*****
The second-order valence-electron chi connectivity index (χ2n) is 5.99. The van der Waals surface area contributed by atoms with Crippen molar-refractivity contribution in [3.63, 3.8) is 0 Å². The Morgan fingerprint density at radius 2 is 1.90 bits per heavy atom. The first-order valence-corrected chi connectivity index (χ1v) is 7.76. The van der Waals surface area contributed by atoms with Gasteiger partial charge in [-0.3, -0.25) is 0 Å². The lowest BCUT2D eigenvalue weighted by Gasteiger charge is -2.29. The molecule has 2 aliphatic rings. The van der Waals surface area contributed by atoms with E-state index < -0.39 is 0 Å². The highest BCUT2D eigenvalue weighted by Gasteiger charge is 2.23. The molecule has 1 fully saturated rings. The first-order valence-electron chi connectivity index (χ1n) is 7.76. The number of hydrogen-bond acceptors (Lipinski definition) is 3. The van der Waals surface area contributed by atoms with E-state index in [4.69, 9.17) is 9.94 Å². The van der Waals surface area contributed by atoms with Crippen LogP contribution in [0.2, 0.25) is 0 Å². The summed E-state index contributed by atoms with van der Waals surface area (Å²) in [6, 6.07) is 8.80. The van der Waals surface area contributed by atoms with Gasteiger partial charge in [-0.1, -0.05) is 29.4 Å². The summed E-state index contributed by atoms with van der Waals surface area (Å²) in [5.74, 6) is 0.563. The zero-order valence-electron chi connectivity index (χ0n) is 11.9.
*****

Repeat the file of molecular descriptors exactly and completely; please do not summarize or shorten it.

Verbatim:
The second-order valence-electron chi connectivity index (χ2n) is 5.99. The van der Waals surface area contributed by atoms with Crippen molar-refractivity contribution in [3.63, 3.8) is 0 Å². The Morgan fingerprint density at radius 2 is 1.90 bits per heavy atom. The first-order valence-corrected chi connectivity index (χ1v) is 7.76. The van der Waals surface area contributed by atoms with Gasteiger partial charge in [-0.3, -0.25) is 0 Å². The lowest BCUT2D eigenvalue weighted by Gasteiger charge is -2.29. The molecule has 2 aliphatic rings. The van der Waals surface area contributed by atoms with E-state index < -0.39 is 0 Å². The highest BCUT2D eigenvalue weighted by Gasteiger charge is 2.23. The molecule has 1 fully saturated rings. The first-order valence-electron chi connectivity index (χ1n) is 7.76. The number of hydrogen-bond acceptors (Lipinski definition) is 3. The van der Waals surface area contributed by atoms with E-state index in [4.69, 9.17) is 9.94 Å². The van der Waals surface area contributed by atoms with Crippen LogP contribution in [0.2, 0.25) is 0 Å². The summed E-state index contributed by atoms with van der Waals surface area (Å²) in [6, 6.07) is 8.80. The van der Waals surface area contributed by atoms with Gasteiger partial charge in [-0.1, -0.05) is 29.4 Å². The summed E-state index contributed by atoms with van der Waals surface area (Å²) in [5.74, 6) is 0.563. The zero-order valence-electron chi connectivity index (χ0n) is 11.9.